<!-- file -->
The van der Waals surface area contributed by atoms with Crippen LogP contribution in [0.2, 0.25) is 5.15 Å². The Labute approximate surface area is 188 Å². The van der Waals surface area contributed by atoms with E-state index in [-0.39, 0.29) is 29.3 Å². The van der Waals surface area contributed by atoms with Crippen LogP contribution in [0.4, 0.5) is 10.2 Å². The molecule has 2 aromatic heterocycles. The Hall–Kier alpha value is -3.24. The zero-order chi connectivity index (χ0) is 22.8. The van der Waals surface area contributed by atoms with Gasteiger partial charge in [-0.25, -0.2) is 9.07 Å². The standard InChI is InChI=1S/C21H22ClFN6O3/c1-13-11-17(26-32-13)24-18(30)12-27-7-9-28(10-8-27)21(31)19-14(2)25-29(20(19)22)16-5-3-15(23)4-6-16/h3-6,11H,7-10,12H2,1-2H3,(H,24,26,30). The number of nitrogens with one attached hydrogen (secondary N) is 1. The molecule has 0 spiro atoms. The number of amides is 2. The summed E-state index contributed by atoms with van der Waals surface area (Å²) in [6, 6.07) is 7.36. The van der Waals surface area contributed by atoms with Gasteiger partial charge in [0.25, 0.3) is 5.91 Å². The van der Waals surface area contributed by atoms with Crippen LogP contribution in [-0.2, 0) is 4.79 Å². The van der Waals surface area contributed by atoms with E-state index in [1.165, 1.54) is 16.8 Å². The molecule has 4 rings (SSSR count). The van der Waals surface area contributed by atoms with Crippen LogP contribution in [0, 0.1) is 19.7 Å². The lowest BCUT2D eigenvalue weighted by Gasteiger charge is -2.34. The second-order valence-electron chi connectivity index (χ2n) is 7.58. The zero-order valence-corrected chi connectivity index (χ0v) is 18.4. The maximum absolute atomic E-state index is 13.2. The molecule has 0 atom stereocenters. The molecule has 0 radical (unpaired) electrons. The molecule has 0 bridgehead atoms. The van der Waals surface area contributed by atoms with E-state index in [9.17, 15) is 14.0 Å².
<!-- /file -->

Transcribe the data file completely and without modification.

The van der Waals surface area contributed by atoms with Crippen LogP contribution in [0.2, 0.25) is 5.15 Å². The Labute approximate surface area is 188 Å². The van der Waals surface area contributed by atoms with E-state index in [-0.39, 0.29) is 29.3 Å². The van der Waals surface area contributed by atoms with Crippen LogP contribution in [0.4, 0.5) is 10.2 Å². The molecule has 2 aromatic heterocycles. The Hall–Kier alpha value is -3.24. The zero-order chi connectivity index (χ0) is 22.8. The van der Waals surface area contributed by atoms with Gasteiger partial charge in [-0.25, -0.2) is 9.07 Å². The standard InChI is InChI=1S/C21H22ClFN6O3/c1-13-11-17(26-32-13)24-18(30)12-27-7-9-28(10-8-27)21(31)19-14(2)25-29(20(19)22)16-5-3-15(23)4-6-16/h3-6,11H,7-10,12H2,1-2H3,(H,24,26,30). The number of nitrogens with one attached hydrogen (secondary N) is 1. The molecule has 0 spiro atoms. The number of amides is 2. The summed E-state index contributed by atoms with van der Waals surface area (Å²) in [6, 6.07) is 7.36. The van der Waals surface area contributed by atoms with Gasteiger partial charge in [0.25, 0.3) is 5.91 Å². The van der Waals surface area contributed by atoms with Crippen LogP contribution in [-0.2, 0) is 4.79 Å². The van der Waals surface area contributed by atoms with E-state index in [1.165, 1.54) is 16.8 Å². The molecule has 4 rings (SSSR count). The van der Waals surface area contributed by atoms with Crippen LogP contribution in [0, 0.1) is 19.7 Å². The lowest BCUT2D eigenvalue weighted by Gasteiger charge is -2.34. The second-order valence-electron chi connectivity index (χ2n) is 7.58. The zero-order valence-corrected chi connectivity index (χ0v) is 18.4. The maximum absolute atomic E-state index is 13.2. The molecule has 0 atom stereocenters. The molecule has 0 radical (unpaired) electrons. The molecule has 0 bridgehead atoms. The van der Waals surface area contributed by atoms with E-state index in [9.17, 15) is 14.0 Å².